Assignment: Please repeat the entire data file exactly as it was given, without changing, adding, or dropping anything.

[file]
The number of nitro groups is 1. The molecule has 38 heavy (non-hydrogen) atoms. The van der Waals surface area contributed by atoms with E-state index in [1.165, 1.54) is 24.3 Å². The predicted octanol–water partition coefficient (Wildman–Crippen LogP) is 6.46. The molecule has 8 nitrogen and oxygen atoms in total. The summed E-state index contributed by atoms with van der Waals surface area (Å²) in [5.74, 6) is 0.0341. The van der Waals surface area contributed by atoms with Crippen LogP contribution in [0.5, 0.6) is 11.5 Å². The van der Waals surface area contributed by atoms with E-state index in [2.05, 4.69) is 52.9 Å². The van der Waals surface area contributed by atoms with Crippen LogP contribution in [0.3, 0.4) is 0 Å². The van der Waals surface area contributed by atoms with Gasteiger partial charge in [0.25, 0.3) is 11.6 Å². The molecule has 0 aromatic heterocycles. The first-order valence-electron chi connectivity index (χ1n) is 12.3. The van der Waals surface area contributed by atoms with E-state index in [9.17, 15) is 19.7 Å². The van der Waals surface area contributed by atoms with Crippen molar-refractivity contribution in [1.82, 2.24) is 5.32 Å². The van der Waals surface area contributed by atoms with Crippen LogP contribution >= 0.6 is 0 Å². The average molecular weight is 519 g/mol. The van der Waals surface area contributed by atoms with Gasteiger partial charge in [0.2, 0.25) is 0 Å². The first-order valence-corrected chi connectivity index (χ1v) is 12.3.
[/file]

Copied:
The number of nitro groups is 1. The molecule has 38 heavy (non-hydrogen) atoms. The van der Waals surface area contributed by atoms with E-state index in [1.165, 1.54) is 24.3 Å². The predicted octanol–water partition coefficient (Wildman–Crippen LogP) is 6.46. The molecule has 8 nitrogen and oxygen atoms in total. The summed E-state index contributed by atoms with van der Waals surface area (Å²) in [5.74, 6) is 0.0341. The van der Waals surface area contributed by atoms with Crippen LogP contribution in [0.5, 0.6) is 11.5 Å². The van der Waals surface area contributed by atoms with E-state index in [2.05, 4.69) is 52.9 Å². The van der Waals surface area contributed by atoms with Crippen LogP contribution in [0.3, 0.4) is 0 Å². The van der Waals surface area contributed by atoms with Gasteiger partial charge in [0.25, 0.3) is 11.6 Å². The molecule has 0 aromatic heterocycles. The first-order valence-electron chi connectivity index (χ1n) is 12.3. The van der Waals surface area contributed by atoms with E-state index in [9.17, 15) is 19.7 Å². The van der Waals surface area contributed by atoms with Crippen molar-refractivity contribution in [1.82, 2.24) is 5.32 Å². The van der Waals surface area contributed by atoms with Crippen LogP contribution >= 0.6 is 0 Å². The average molecular weight is 519 g/mol. The van der Waals surface area contributed by atoms with Gasteiger partial charge in [0.2, 0.25) is 0 Å². The first-order valence-corrected chi connectivity index (χ1v) is 12.3.